It turns out my mother was once young. I know, weren’t we all? Happens to the best of us. In those halcyon days of long hair, short skirts and, i don’t know, patchouli, my dad taught her how to skimboard. I’m picturing 1960’s flower children frolicking in the surf and listening to…wait, did they have portable music back then? Probably some guy with a guitar, then.
In my mom’s version of the story, she was a natural skimboarder. She could have gone pro but she wanted to maintain her amateur status so she could skimboard in the Olympics. Given her later acquired “expertise” at rollerblading, I have a feeling tales of her talent may have been somewhat exaggerated, especially after checking back issues of Skimboarding Quarterly.
Fast forward approximately twenty years. It’s the eighties. Mom’s foregone the ironed straight locks for a truly amazing permed mullet situation. She’s sporting some bright white linen harem pants and a silk, batik top – the picture of summer elegance. It’s been a long, hot day and our little family unit is off for a dusk stroll along the shore.
We come upon an abandoned skimboard, being carried in by the rising tide.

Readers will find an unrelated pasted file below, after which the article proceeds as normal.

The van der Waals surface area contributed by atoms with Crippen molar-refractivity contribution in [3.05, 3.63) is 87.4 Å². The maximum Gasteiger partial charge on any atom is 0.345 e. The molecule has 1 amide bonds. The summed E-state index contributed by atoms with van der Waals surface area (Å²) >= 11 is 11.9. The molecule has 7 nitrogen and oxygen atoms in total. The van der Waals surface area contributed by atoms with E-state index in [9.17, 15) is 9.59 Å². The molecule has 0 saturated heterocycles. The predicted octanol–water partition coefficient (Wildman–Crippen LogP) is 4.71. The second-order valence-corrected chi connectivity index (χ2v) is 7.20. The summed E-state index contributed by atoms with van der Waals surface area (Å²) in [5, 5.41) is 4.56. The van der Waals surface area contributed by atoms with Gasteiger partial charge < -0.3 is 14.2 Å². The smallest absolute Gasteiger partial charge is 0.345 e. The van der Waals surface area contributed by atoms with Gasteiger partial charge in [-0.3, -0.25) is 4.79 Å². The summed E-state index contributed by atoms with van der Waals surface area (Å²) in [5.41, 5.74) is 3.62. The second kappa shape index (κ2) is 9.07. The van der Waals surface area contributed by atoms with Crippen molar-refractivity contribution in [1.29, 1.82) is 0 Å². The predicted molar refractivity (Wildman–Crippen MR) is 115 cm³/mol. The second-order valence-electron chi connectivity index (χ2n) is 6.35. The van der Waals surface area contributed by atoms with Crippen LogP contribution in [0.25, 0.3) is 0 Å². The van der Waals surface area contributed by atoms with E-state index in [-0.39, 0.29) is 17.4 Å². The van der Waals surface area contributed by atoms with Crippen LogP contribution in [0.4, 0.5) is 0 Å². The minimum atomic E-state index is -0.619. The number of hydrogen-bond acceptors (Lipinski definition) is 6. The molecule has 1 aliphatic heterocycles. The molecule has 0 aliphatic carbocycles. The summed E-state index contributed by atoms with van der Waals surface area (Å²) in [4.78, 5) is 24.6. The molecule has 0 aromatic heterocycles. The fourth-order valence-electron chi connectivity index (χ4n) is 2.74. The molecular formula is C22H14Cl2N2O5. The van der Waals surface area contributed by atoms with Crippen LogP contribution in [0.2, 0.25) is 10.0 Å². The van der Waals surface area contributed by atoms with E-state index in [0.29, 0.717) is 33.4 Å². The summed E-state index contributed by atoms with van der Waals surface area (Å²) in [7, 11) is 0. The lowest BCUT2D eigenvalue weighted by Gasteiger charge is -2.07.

Whiskey’s eyes light up. “Cool!”
Mom’s eyes light up, too – a chance to show her pre-adolescent son just how cool she can be. “I’m great at this! It’s so easy – watch.”
She runs a few steps and hops onto the board, which promptly shoots out from under her like a greased thighmaster. In half a second, mom is on her ass in the Pacific Ocean. Not deep, just enough to soak her pants completely through. The sun is going down. The wind is picking up.
She stands, dripping, and looks down at herself. Did I mention that she was wearing white pants? It’s pretty tough to gather your dignity when you appear to be naked from the waste down.
“Fantastic. I’m gonna need you to stand in front and you in back of me until we get home. Then, we never speak of this again.”
So begins a long and uncomfortable (for mom, hilarious for us) walk back to our rented beach house, along the mostly quiet streets of residential Santa Cruz. Whiskey takes the lead, looking pointedly forward, just at that age when it’s tough to tell if this is the most hilarious or the most embarrassing thing that’s ever happened in his entire life – ever. I pull up the rear, so to speak, diligently trying to walk close enough to cover mom’s ass without stepping on her heels. She’s looking pretty grim. And cold.
“Mom,” I say kindly, hoping to cheer her up. “It’s not so bad. You look like one of those pretty ladies who walk the streets at night and make men happy.”
Compliments fix everything.